Cabbage stem flea beetle: The looming larval menace for oilseed rape crops

Norfolk farmer Chris Eglington has discovered an infestation of cabbage stem flea beetle larvae in h

Norfolk farmer Chris Eglington has discovered an infestation of cabbage stem flea beetle larvae in his oilseed rape crop. Picture: Matthew Usher. - Credit: Matthew Usher

While this year's oilseed rape may look healthy and vibrant, farmers fear a worrying infestation of beetle larvae could spell disaster for next year's crop.

Norfolk farmer Chris Eglington has discovered an infestation of cabbage stem flea beetle larvae in h

Norfolk farmer Chris Eglington has discovered an infestation of cabbage stem flea beetle larvae in his oilseed rape crop. Picture: Matthew Usher. - Credit: Matthew Usher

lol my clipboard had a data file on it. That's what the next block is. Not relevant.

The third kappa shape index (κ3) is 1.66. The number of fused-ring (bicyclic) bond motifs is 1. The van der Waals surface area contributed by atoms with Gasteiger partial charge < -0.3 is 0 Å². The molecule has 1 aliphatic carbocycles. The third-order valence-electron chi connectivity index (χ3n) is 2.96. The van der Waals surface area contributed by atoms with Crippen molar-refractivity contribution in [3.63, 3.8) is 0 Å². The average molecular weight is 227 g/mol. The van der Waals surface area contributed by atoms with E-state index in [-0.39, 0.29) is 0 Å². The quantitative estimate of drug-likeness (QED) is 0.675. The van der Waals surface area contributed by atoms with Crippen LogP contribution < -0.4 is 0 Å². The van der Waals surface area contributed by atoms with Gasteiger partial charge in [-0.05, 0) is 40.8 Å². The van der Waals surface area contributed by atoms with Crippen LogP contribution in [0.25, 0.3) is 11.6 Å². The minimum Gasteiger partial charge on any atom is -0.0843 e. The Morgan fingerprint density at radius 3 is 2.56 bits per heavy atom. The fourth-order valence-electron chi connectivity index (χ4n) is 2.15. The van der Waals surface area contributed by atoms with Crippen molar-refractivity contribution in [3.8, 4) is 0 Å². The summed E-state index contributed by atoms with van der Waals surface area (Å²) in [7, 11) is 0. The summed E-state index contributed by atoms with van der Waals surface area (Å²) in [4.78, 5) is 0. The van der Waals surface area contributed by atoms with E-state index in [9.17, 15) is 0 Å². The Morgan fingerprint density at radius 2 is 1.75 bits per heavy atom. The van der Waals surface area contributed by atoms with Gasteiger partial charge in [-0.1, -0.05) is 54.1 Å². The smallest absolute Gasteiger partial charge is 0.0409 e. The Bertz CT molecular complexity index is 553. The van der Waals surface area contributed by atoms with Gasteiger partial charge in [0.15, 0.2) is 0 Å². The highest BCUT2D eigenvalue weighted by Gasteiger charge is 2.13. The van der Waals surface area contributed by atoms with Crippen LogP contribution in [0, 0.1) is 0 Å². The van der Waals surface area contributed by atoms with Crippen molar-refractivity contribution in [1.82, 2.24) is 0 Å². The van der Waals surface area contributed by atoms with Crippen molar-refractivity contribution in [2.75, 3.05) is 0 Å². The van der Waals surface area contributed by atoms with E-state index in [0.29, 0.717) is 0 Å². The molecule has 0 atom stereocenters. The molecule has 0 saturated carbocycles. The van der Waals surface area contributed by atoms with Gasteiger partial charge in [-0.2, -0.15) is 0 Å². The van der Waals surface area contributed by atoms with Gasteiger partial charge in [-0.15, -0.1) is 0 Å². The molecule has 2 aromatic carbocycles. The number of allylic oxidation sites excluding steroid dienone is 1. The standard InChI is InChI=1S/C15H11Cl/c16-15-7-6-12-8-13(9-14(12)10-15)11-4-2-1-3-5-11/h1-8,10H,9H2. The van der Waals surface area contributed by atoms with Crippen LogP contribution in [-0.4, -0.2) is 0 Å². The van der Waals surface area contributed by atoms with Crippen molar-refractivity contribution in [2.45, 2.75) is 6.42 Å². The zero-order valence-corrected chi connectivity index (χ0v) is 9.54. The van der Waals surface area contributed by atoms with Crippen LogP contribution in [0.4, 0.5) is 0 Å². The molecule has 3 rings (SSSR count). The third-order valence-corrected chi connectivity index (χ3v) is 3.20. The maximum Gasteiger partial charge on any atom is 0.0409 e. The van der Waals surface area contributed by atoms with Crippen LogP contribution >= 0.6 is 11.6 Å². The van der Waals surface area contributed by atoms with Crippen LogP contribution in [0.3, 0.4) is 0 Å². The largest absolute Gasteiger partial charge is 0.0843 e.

Ever since an EU restriction on neonicotinoid seed treatments was enforced in December 2013, the argument over whether the ban was justified has continued to rage.

Environmental campaigners point to scientific studies showing that these insecticides have serious, harmful effects on bees and other pollinating insects, while farmers argue there has not been enough data from realistic field trials for a fully science-based decision to be made.

But while that debate continues, farmers' concerns are now focused on the potential damage which pests can wreak on important crops in the absence of one of the chemicals used to control them.

Last autumn was the first season that neonicotinoid seed treatments were not available to protect emerging winter oilseed rape (OSR) seedlings from damage by cabbage stem flea beetles (CSFB).

Adult cabbage stem flea beetle. Pic by Dewar Crop Protection.

Adult cabbage stem flea beetle. Pic by Dewar Crop Protection. - Credit: Dewar Crop Protection.